For each subject, demographic data, including age; sex; ethnicity; underlying diagnosis; presence and doses of immunomodulating drugs; vision; clinical cell on exam; clinical flare on exam; laterality; intraocular pressure; and presence or absence of posterior synechiae, cystoid macular edema, cells in the vitreous, and keratic precipitates, were recorded. Standard ophthalmic examination including SUN slit-lamp grading of flare were performed by one investigator (RVG) before pupillary dilation. To ensure consistency, the same eye (left) was measured by OFAM. 
Statistical Analysis
Linearity of OFAM response to in vitro protein concentrations was determined by least squares regression fit (Microsoft Excel; Microsoft Corp., Redmond, WA). For the clinical study, statistics were performed using Statistica (StatSoft, Inc., Tulsa, OK), using analysis of variance (ANOVA) to determine overall significance for correspondence of clinical and OFAM flare scoring, and post-hoc Tukey test with Holm inference testing for pairwise significance testing. 
Results
To establish repeatability and reproducibility of the device, we tested the ability of OFAM to measure flare caused by BSA in PBS in an artificial anterior chamber. The OFAM response was linearly proportional to concentration (Fig. 2; R2 = 0.92, P = 0.0091). Based on these results, the instrument shows a limit of detection <0.1 mg/mL and a dynamic range of >0.5 mg/ml. It should be noted that normal human eyes have a total protein concentration of approximately 0.14 mg/mL and a 2+ flare categorization by the SUN working group1 is equivalent to a protein concentration of approximately 0.4 mg/mL (2 times the normal protein concentration in the human eye).8 
Figure 2
 
OFAM measurement of known protein concentrations in artificial anterior chamber. The normalized response of the scattered light measured by OFAM is shown for all the LEDs. The 95% confidence intervals are shown in blue.
Figure 2
 
OFAM measurement of known protein concentrations in artificial anterior chamber. The normalized response of the scattered light measured by OFAM is shown for all the LEDs. The 95% confidence intervals are shown in blue.
We next sought to determine if OFAM readings correlate with SUN flare assessments in a clinical population. A total of 67 subjects with and 54 without uveitis were enrolled in the study. Demographics of enrolled subjects are summarized in Table 1. Satisfactory OFAM readings were obtained in 90 of 121 subjects. Reasons for inability to obtain OFAM readings included: macular scars precluding fixation, marked keratic precipitates on the endothelium, aphakia, and subject not able to sit for the entire measurement, all of which limited the ability of our prototype to obtain adequate readings. Of those subjects with successful OFAM recordings, 44 had 0, 34 had 1+, and 12 had 2+ flare scored by one examiner (RVG) by SUN criteria.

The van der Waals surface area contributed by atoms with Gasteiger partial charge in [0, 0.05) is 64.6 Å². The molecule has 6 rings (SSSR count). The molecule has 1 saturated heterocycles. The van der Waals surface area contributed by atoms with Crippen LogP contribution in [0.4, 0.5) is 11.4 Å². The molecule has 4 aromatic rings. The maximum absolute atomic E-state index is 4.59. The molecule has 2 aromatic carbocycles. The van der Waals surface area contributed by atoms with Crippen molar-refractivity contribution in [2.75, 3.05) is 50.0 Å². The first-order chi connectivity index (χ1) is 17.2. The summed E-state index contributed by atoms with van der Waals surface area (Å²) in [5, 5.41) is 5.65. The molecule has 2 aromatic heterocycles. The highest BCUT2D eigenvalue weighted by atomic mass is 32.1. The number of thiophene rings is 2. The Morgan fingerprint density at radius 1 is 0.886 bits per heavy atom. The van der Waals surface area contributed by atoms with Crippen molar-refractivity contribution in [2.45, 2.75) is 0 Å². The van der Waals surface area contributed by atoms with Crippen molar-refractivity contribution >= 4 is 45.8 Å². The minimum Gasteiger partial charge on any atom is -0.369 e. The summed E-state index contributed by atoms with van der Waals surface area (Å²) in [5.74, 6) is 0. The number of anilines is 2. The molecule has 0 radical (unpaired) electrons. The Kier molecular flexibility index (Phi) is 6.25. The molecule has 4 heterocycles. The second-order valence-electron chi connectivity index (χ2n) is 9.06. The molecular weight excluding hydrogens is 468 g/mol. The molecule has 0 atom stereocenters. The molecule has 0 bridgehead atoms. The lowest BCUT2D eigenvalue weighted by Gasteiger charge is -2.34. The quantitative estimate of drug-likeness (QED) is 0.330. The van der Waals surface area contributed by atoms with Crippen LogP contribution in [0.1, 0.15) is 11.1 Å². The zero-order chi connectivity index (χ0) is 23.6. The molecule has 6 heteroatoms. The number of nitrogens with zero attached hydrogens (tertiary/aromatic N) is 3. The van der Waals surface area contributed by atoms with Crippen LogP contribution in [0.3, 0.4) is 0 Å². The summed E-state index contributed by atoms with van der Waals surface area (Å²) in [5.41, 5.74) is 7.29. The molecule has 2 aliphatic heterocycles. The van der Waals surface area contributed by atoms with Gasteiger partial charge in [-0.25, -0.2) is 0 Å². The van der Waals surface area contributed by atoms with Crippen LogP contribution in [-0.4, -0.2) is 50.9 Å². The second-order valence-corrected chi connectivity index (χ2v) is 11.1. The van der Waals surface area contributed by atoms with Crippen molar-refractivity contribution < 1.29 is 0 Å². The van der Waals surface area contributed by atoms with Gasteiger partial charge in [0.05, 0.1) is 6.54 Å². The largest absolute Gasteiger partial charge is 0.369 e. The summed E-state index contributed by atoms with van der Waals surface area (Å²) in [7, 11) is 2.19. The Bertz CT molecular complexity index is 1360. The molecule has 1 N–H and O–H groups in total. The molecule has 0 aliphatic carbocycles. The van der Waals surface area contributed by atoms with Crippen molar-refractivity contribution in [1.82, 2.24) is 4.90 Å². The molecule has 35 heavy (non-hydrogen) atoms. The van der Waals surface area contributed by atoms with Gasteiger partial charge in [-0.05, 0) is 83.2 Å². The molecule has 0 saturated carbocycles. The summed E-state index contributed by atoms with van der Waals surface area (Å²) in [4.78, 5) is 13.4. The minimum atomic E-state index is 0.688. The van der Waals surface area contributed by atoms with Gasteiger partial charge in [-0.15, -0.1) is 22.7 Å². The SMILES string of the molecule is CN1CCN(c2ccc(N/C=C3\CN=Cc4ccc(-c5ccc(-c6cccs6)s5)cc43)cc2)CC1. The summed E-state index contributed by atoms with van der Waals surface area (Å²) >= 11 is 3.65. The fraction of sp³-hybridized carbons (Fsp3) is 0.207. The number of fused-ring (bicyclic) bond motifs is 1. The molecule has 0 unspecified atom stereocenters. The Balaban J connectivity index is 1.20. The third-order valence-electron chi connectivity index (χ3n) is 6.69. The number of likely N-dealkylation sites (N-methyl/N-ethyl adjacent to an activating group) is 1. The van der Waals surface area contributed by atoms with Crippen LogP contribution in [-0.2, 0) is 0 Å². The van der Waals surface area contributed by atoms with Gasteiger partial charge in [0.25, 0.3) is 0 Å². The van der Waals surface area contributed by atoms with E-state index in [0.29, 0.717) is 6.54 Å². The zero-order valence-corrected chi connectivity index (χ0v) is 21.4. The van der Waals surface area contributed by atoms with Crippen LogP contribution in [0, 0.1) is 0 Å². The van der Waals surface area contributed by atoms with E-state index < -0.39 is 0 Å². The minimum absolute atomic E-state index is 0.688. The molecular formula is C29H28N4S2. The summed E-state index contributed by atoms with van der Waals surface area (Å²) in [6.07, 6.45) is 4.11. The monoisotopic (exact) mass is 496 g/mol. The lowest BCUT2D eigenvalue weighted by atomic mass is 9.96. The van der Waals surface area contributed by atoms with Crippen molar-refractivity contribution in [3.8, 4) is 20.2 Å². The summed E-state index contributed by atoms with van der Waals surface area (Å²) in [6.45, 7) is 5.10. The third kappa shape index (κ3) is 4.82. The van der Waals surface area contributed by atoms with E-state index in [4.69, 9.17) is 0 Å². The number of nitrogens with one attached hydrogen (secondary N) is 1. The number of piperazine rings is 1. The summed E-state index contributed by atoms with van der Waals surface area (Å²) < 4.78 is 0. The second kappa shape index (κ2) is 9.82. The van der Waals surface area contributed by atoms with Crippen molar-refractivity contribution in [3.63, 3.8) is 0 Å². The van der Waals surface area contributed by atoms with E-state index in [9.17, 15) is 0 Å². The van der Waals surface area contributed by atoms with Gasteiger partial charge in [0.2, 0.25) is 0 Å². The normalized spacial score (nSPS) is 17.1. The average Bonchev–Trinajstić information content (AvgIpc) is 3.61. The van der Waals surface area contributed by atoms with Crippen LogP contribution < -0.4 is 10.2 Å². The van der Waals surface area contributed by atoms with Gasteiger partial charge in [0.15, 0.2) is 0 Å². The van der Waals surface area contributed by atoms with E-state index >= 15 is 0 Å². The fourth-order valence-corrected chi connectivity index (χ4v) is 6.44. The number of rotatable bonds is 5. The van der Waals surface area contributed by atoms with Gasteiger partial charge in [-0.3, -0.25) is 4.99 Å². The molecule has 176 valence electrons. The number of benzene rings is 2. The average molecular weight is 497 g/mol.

Table 1
 
Median Demographic and Exam Findings of Subjects in Clinical Study
Table 1
 
Median Demographic and Exam Findings of Subjects in Clinical Study
Mean normalized OFAM readings for each group were 0.10 ± 0.24 for 0 flare, 0.85 ± 0.22 for 1+ flare, and 1.8 ± 0.54 for 2+ flare (overall P = 0.001 by ANOVA; Fig. 3). ANOVA with post hoc analysis (Tukey method with Holm inference for multiple comparisons) demonstrated significance for the difference between 1+ and 0 flare (P = 0.031) and between 2+ and 0 flare (P = 0.0008). The difference in OFAM measurement between 1+ and 2+ flare reached borderline significance (P = 0.057). 
Figure 3
 
OFAM readings for subjects with various levels of clinical flare. Box and whisker plots for normalized OFAM readings. Box represents limits of second and third quartile; bold horizontal band is median and small cross is mean. Whiskers represent 95% percentile. Width of box proportional to number of subjects. P values from post hoc ANOVA analysis.
Figure 3
 
OFAM readings for subjects with various levels of clinical flare. Box and whisker plots for normalized OFAM readings. Box represents limits of second and third quartile; bold horizontal band is median and small cross is mean. Whiskers represent 95% percentile. Width of box proportional to number of subjects. P values from post hoc ANOVA analysis.
Discussion
Ocular flare is a critical measure in the assessment of patients with uveitis. For certain forms of uveitis, flare has been shown to be a strong predictor of outcomes, particularly in chronic uveitis in children,36 HLA-B27–associated uveitis,9 and postcataract surgery inflammation,10,11 among others.3 Flare measurements also have been used to monitor disease course and response to therapy.1113 Qualitative scoring of flare has been used for many years14 and was clinically defined by the SUN working group.1 While physical exam grading of flare is rapid and straightforward, validation of scoring between expert observers has revealed only moderate concordance level (κ = 0.5–0.64).15 Because of the qualitative nature of this scoring system and lack of clear cut-off between levels it is unlikely to achieve higher levels of concordance.